For IHC assay, the slices were deparaffinized and rehydrated, submerged into citrate buffer for 20 min, treated with 3% hydrogen peroxide for 30 min and incubated with 5% normal goat serum for 60 min. Then, the sections were incubated with anti-CD11b/c, anti-Iba-1, anti-GFAP, or anti-MAP-2 antibody (1:100) overnight at 4°C. After washed with PBST (PBS+1% tween), the sections were incubated with peroxidase-conjugated antibody (1:1000) at 37°C for 30 min. The immunoreactivity was visualized by incubating sections with DAB for 2 min, and performing counterstaining with hematoxylin. Finally, the cortices of lesion hemisphere were photographed under the bright-field mode with a microscope (IX73, Olympus, Japan).

Cell Culture

Human bone marrow neuroblastoma (SH-SY5Y) cells and rat adrenal pheochromocytoma (PC12) cells were obtained from Peking Union Medical College Cell Bank (Beijing, China). These cells were cultured in 4.5 g/mL glucose in DMEM medium supplemented with 10% fetal bovine serum, 100 μg/mL penicillin, and 100 μg/mL streptomycin, and were maintained in a humidified incubator with 95% air and 5% CO2 at 37°C.

Identification of Direct Target Proteins of CEE

Based on a previously reported method (Wan et al., 2017; Zeng et al., 2017), we successfully prepared CEE beads (see Extended Experimental Procedure and Supplementary Figures S2–S4). The CEE beads were incubated with SH-SY5Y cell lysate proteins (0.8 mg) at 4°C for 12 h to capture all of the target proteins. In the meantime, the control beads were incubated with lysate as negative control to avoid false positive results. The bead-captured proteins were then separated using 10% SDS-PAGE and visualized by silver staining. The corresponding proteins were prepared by in-gel digestion and identified by LC-MS/MS (Shevchenko et al., 2006). The valuable simple peptide sequences detected by nano-HPLC-tandem LTQ Velos pro mass spectrometer (Orbitrap Velos Pro; Thermo Fisher Scientific, Waltham, MA, United States) were retrieved by UniProt, and a total of 150 potential binding target proteins of CEE were identified (Supplementary Table S1). Four target proteins were selected for verification by western blot assay using specific antibodies.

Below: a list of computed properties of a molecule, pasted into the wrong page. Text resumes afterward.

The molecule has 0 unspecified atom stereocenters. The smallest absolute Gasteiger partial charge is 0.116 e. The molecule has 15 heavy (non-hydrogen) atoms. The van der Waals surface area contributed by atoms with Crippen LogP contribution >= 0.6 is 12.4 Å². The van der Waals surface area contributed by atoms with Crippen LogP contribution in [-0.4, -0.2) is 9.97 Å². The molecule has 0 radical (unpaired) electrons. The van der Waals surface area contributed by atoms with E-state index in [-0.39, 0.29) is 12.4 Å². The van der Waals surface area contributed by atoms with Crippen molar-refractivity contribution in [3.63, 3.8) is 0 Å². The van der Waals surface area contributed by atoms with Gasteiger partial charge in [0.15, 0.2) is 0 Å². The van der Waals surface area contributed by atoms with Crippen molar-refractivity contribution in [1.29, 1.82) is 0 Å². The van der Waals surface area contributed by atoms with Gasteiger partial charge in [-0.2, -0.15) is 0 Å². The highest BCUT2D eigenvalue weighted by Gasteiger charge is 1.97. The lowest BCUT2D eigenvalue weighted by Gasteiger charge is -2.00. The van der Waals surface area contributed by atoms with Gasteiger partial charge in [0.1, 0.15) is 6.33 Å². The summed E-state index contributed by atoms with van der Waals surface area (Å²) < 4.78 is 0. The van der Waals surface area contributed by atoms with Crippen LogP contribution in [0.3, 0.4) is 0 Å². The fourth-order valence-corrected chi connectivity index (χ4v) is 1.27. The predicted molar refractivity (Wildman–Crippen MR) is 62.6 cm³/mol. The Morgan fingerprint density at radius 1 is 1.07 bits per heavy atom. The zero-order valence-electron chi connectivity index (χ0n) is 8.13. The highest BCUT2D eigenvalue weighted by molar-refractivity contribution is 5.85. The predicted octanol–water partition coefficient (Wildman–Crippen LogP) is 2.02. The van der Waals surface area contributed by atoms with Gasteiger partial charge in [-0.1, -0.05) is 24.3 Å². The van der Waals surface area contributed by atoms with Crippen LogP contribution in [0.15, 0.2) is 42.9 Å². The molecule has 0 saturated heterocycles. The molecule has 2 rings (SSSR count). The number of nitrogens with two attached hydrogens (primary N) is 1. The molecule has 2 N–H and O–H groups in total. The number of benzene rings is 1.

Gene Ontology Biological Process (GO BP) and Reactome Pathway Enrichment Analysis

All of the potential target proteins were analyzed through pharmacological mechanism exploration by Cytoscape 3.4.0 (Cytoscape Consortium, United States) software. The analysis was based on the Homo sapiens gene annotation databases, with more than two genes in each term and a P-value < 0.05.

Cell Viability Assessment

Cell viability was assessed by the MTT assay. CEE power was dissolved in water and was adjusted to final concentrations ranging from 0.3 to 19.2 μg/mL by diluting with the growth medium. PC12 cells were seeded at the initial density of 0.5 × 104 cells/well in 96 well plates for 24 h and exposed to indicated concentrations of CEE for 24 h. MTT stock solution in full culture medium was added to each well to attain a final concentration of 0.5 mg/mL. Plates were incubated for 4 h at 37°C under normoxic conditions. The medium with MTT was then removed and 0.1 mL of DMSO was added to each well and incubated for 10 min to dissolve the formazan crystals. The absorbance was read at 570 nm using a microplate reader.

Oxygen-Glucose Deprivation/Reperfusion (OGD/R) Model

PC12 cells were washed with PBS twice and cultured in Earle’s balanced salt solution (116 mM NaCl, 5.4 mM KCl, 0.8 mM MgSO4, 1 mM NaH2PO4, and 0.9 mM CaCl2) in an oxygen-free incubator (95% N2 and 5% CO2) for 4 h. Following this OGD incubation, the cells were returned to full culture medium under normoxic conditions for 2 and 24 h, respectively. Control cells were incubated in a regular cell culture incubator under normoxic conditions for the same duration.

Hoechst 33258 Staining and AO/EB Staining